What are the Human Givens?
We are all born with innate knowledge programmed into our genes. Throughout life we experience this knowledge as feelings of physical and emotional needs. These feelings evolved over millions of years and, whatever our cultural background, are our common biological inheritance. They are the driving force that motivates us to become fully human and succeed in whatever environment we find ourselves in. It is because they are incorporated into our biology at conception that we call them 'Human Givens'.
Physical needs: As animals we are born into a material world where we need to air to breathe, water, nutritious food and sufficient sleep. These are our primary physical needs and wiithout them we would quickly die. In addition we also need the freedom to stimulate our senses and exercise our muscles. We instinctively look for secure shelter where we can grow and reproduce ourselves and bring up our young. These physical needs are intimately bound up with our emotional needs - the main focus of the Human Givens psychology.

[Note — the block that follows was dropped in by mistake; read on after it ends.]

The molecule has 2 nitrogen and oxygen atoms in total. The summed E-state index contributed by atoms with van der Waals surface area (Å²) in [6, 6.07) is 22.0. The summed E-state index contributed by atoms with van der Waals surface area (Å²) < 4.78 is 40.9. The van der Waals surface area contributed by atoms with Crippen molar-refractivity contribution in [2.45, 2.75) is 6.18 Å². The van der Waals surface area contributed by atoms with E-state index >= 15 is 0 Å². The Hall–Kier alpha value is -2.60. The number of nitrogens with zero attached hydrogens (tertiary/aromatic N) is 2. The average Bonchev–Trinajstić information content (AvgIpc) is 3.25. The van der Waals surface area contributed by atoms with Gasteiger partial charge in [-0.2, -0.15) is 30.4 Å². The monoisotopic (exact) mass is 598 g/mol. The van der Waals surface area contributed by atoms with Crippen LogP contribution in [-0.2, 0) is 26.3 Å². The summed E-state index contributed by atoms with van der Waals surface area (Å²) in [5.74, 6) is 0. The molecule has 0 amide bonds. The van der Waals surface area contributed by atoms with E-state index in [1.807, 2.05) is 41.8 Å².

Emotional needs: Emotions create distinctive psycho-biological states in us and drive us to take action. The emotional needs that Nature has programmed into us are there to connect us to our external world, and to survive it. Our expression of that distress, in whatever form it takes, impacts on us and those people around us. If those needs are met appropriately and in balance, and the innate resources we possess have not been damaged or are being misused, it is not possible to be mentally ill. To get our physical and emotional needs met, Nature has gifted us our very own 'guidance system' - this together with our needs, make for what we call 'The Human Givens'.
Attention - The need for attention (to give and receive it)
The need for autonomy and control
Feeling part of a wider community
Privacy – the ability to reflect and consolidate experience
Sense of status within social groups
Sense of competence and achievement
Meaning & purpose – from being stretched in what we do and think
Memory and the ability to forget
The ability to problem solve
Understanding through metaphor
A rational as well as an emotional brain